The overlanding bug bit Gordon and Jean Stewart in 2007. Today, five trips, 106 000 km and 732 days on the road later, they can rightfully lay claim to the title of experienced overlanders. Gordon outlines the process of continual improvement that saw their rig change to meet their travelling needs.
In 2006, my wife, Jean, completed a BA degree in Theology. I was due to retire in February the following year. We were both asking the question: Now what? I had recently purchased a copy of the huge National Geographic African Adventure Atlas and, as Jean paged through it, she reflected on all the places in Southern Africa where students lived with whom she had studied. She suggested that we equip a vehicle and travel through all the countries in order to visit them. It was May 2006, and suddenly the pressure was on to decide on a vehicle and to get all the equipment we would need.
After much research, discussion and advice, we settled on a ’00 Hilux Raider 3000D 4x4 DC with 95 000 km on the odometer. With no turbo, this vehicle’s engine is a real ‘donkey,’ but we considered it to be perfect for Africa as it could be repaired anywhere. A hard-working donkey it has certainly proved to be.
Apart from a minor suspension problem and an engine mounting breaking after we’d hit a huge pothole, plus a rear wheelbearing that needed replacing, this Hilux has not required any mechanical repairs on any of our trips. Considering the roads we’ve travelled, this is a real testimony to the ruggedness of the Hilux and its modified suspension.
Having acquired our vehicle, we shifted the search to canopies; and whilst attending an outdoor exhibition, we saw a vehicle on display that belonged to Jeremy Bergh, founder of Alu- Cab. We liked his canopy; and, after he had talked us through the pros and cons, we decided to fit an identical one to our vehicle. By November 2006, the canopy was complete and had been fitted onto the Hilux. We opted for a Howling Moon Tourer rooftop tent with a ground extension / shower cubicle, and an Alu-Cab awning on the passenger’s side over the kitchen area. Alu-Cab also fitted a complete OME heavy-duty suspension (springs and torsion bars with gas shock absorbers), raised the suspension by about 90 mm, and installed an 83-litre auxiliary fuel tank, hi-lift jacking points and a dual battery system.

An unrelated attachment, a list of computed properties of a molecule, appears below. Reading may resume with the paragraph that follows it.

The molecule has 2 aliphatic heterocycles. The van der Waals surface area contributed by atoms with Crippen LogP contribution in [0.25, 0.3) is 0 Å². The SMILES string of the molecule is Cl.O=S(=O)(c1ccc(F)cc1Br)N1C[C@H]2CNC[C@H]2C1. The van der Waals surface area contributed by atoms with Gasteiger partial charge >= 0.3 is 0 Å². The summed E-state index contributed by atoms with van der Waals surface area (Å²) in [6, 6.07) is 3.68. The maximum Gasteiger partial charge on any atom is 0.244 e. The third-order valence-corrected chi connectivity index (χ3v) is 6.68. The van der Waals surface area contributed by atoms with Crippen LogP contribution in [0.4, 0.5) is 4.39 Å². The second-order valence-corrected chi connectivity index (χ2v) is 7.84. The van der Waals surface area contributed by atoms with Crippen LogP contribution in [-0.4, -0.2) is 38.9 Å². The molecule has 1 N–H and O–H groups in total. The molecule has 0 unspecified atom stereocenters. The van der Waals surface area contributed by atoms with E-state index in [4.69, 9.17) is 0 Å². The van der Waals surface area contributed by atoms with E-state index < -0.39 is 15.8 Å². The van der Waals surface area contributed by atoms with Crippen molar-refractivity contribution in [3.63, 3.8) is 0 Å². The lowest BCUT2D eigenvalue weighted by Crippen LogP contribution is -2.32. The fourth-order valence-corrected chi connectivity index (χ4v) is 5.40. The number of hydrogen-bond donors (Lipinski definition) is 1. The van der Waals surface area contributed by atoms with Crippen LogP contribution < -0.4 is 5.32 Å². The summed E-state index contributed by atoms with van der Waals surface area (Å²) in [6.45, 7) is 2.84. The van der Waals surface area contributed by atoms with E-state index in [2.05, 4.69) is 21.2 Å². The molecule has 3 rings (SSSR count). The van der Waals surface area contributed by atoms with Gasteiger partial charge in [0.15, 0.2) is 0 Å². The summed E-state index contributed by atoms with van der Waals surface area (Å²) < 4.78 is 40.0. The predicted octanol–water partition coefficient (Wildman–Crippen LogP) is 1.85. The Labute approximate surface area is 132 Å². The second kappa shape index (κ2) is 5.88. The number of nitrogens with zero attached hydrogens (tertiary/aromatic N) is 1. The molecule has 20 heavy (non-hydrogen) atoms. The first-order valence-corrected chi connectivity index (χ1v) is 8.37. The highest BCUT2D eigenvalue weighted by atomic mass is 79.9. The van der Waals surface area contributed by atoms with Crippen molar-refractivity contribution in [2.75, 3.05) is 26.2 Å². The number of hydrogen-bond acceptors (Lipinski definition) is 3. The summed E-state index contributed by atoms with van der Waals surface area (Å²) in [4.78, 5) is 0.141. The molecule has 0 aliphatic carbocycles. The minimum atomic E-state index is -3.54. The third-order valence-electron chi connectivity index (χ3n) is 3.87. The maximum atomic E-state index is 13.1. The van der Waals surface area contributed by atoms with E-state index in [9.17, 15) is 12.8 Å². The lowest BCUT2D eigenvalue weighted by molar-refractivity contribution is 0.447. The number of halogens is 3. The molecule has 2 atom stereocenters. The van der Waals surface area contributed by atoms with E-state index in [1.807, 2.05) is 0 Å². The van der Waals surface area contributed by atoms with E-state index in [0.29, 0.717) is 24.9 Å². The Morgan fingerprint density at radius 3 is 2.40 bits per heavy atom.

A weekend away at the Berg River Resort near Paarl was our first outing, and this highlighted a few minor problems with our rig. These were quickly rectified, and a few more outings before the ‘big one’ helped us to fine-tune the canopy and its contents some more.
At that stage, the Hilux’s load bin housed an 80-litre SS water tank at the cab end, with space for four ammo boxes above it. The ammo boxes were loaded through a side door on the driver’s side of the canopy and fitted onto a track system. We had a storage unit at the rear of the load bin, leaving packing space beneath the ammo boxes between it and the water tank. The storage unit housed a 74-litre double door National Luna fridge/freezer on a slide, with two kitchen drawers adjacent. Above the fridge was another large packing space for loose items. The canopy housed an aluminium table attached to the ceiling. A second door on the driver’s side of the canopy housed a toolbox, towing strap, snatch strap and compressor, as well as a range of items such as a bush saw, a machete, shackles and a Maglite torch. I removed the rear seat in the cabin and made a wooden platform, which carried additional ammo boxes and our camp chairs.
There were two doors on the passenger’s side of the canopy; the front one housed a gas light, a gas cooker ring, four stainless steel mugs, a cutlery set and a grater, whilst the rear door housed a full range of kitchenware and crockery – four dinner plates, cereal bowls and stainless steel mugs, plus an egg lifter, three aluminium pots, a carving knife and bread knife, and a rack for spice bottles. Since the original equipping of the canopy cupboards, we have completely reconfigured the layout and contents of all three.
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